Quick, a 5'11”, 183-pound junior, had only nine catches for 103 yards last season after catching 25 passes with a touchdown as a freshman in 2014. He finished with four catches for 66 yards; Westbrook had four catches for 76 yards, and Jordan Smallwood had two catches for 43 yards and a score.

    "I think that group, overall, is a lot stronger at this time than it was a year ago," Oklahoma coach Bob Stoops said, per John Shinn of the Norman Transcript.

Loser: Auburn's Quarterback Competition

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    WR Marcus Davis
    WR Marcus DavisMichael Chang/Getty Images

    Despite coach Gus Malzahn's explanation that Auburn was "pretty vanilla offensively" by design, per Bleacher Report's Barrett Sallee, that doesn't take away from what was a rather uninspiring performance by the Tigers' three starting quarterback candidates.

    Jeremy Johnson, Sean White and junior college transfer John Franklin III combined to complete 21 of 38 passes for 221 yards and two touchdowns. Johnson and Franklin threw the TD passes, one to Roc Thomas and another to Marcus Davis.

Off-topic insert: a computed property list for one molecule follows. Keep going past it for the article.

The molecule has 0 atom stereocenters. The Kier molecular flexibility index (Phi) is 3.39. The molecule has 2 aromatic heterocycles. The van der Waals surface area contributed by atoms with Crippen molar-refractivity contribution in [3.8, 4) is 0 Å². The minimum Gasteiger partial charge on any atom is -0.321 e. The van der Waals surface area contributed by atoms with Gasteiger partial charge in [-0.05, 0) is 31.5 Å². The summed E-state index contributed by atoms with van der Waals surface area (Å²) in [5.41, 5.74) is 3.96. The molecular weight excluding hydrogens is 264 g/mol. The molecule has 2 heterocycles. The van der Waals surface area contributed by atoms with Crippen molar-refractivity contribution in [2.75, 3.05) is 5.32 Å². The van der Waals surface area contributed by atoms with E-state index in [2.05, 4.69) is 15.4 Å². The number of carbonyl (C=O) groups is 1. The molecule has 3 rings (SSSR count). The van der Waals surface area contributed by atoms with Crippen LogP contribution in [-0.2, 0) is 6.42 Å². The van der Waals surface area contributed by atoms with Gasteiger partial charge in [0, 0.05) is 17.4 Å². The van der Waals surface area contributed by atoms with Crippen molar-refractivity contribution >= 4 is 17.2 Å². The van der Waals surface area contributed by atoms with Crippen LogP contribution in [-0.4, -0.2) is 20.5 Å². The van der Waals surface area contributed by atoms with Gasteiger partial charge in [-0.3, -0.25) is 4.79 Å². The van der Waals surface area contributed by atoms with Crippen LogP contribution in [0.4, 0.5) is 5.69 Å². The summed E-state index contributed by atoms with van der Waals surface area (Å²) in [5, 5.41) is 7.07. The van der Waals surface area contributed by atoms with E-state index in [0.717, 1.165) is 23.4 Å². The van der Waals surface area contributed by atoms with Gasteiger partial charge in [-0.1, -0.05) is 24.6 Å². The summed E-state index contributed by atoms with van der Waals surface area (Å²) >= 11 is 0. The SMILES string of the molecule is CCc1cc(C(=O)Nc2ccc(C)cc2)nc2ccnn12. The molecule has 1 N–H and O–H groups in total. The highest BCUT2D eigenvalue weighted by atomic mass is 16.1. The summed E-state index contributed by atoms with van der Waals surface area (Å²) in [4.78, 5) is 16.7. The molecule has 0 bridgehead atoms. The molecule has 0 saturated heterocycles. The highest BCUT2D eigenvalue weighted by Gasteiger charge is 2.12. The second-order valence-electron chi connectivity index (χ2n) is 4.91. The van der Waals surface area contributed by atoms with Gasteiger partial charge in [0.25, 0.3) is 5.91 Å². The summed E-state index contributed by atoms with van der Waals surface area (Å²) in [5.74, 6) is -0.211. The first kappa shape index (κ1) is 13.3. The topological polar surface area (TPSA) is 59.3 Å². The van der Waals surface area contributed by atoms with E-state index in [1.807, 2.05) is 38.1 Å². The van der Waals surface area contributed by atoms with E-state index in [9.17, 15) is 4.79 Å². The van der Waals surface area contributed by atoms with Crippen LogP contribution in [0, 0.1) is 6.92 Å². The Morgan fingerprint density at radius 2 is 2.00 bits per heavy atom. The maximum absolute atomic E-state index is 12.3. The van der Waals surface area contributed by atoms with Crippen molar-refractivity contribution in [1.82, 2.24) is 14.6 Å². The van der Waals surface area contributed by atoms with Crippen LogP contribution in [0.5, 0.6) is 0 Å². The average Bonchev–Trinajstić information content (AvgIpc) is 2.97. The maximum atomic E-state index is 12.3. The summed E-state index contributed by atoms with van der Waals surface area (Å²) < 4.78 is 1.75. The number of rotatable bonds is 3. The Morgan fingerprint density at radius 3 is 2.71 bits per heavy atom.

Take away two long catches by Davis, which went for 50 and 40 yards, and those three passers averaged fewer than seven yards per completion and just 3.64 yards per attempt.

    White was the best of the trio, going 8-of-14 for 125 yards, while Franklin was 7-of-11 for 61 yards, and Johnson was 6-of-13 for 35 yards. The quarterbacks were off-limits for contact, thus negating any assessment of their rushing numbers, but a telling stat was their efficiency (or lack thereof) on third down: 1-of-22, per Sallee.

Winner: Texas A&M's Offensive Newcomers

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    Texas A&M coach Kevin Sumlin
    Texas A&M coach Kevin SumlinMark Humphrey/Associated Press

    Lackluster offensive numbers have derailed Texas A&M in the second half of the last two seasons, the result of inconsistent quarterback play, the lack of a run game and uninspiring play-calling. The Aggies have tried to address all three of those areas in the offseason, and the spring game provided the first glimpse of what A&M's offense could look like in 2016.

    So far, so good.

    Oklahoma graduate transfer quarterback Trevor Knight, true freshman running back Trayveon Williams and first-year coordinator Noel Mazzone were the offensive stars for A&M in the Maroon team's 42-38 win over the White (defense).